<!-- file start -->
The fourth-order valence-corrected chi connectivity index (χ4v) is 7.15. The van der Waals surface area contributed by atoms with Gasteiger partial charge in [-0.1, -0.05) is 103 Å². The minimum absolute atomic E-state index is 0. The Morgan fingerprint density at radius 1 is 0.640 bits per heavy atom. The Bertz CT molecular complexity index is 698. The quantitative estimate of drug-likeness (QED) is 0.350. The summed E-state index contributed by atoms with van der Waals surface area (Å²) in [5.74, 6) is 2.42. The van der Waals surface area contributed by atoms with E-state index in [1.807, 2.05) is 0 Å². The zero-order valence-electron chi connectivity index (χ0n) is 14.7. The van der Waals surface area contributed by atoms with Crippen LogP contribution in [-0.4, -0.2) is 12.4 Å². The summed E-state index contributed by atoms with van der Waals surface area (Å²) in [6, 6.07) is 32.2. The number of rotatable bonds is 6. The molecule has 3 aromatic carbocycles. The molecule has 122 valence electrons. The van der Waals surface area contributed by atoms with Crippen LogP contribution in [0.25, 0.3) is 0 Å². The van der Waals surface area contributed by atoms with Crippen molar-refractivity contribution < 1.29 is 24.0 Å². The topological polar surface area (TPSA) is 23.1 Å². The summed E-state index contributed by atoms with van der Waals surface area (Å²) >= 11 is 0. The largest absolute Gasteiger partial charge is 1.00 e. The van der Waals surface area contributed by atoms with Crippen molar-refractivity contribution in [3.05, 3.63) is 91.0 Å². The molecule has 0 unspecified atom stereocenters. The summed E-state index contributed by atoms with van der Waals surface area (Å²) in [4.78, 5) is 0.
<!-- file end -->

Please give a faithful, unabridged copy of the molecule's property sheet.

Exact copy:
The fourth-order valence-corrected chi connectivity index (χ4v) is 7.15. The van der Waals surface area contributed by atoms with Gasteiger partial charge in [-0.1, -0.05) is 103 Å². The minimum absolute atomic E-state index is 0. The Morgan fingerprint density at radius 1 is 0.640 bits per heavy atom. The Bertz CT molecular complexity index is 698. The quantitative estimate of drug-likeness (QED) is 0.350. The summed E-state index contributed by atoms with van der Waals surface area (Å²) in [5.74, 6) is 2.42. The van der Waals surface area contributed by atoms with E-state index in [1.807, 2.05) is 0 Å². The zero-order valence-electron chi connectivity index (χ0n) is 14.7. The van der Waals surface area contributed by atoms with Crippen LogP contribution in [-0.4, -0.2) is 12.4 Å². The summed E-state index contributed by atoms with van der Waals surface area (Å²) in [6, 6.07) is 32.2. The number of rotatable bonds is 6. The molecule has 3 aromatic carbocycles. The molecule has 122 valence electrons. The van der Waals surface area contributed by atoms with Crippen LogP contribution in [0.25, 0.3) is 0 Å². The van der Waals surface area contributed by atoms with Crippen molar-refractivity contribution < 1.29 is 24.0 Å². The topological polar surface area (TPSA) is 23.1 Å². The summed E-state index contributed by atoms with van der Waals surface area (Å²) >= 11 is 0. The largest absolute Gasteiger partial charge is 1.00 e. The van der Waals surface area contributed by atoms with Crippen molar-refractivity contribution in [3.05, 3.63) is 91.0 Å². The molecule has 0 unspecified atom stereocenters. The summed E-state index contributed by atoms with van der Waals surface area (Å²) in [4.78, 5) is 0.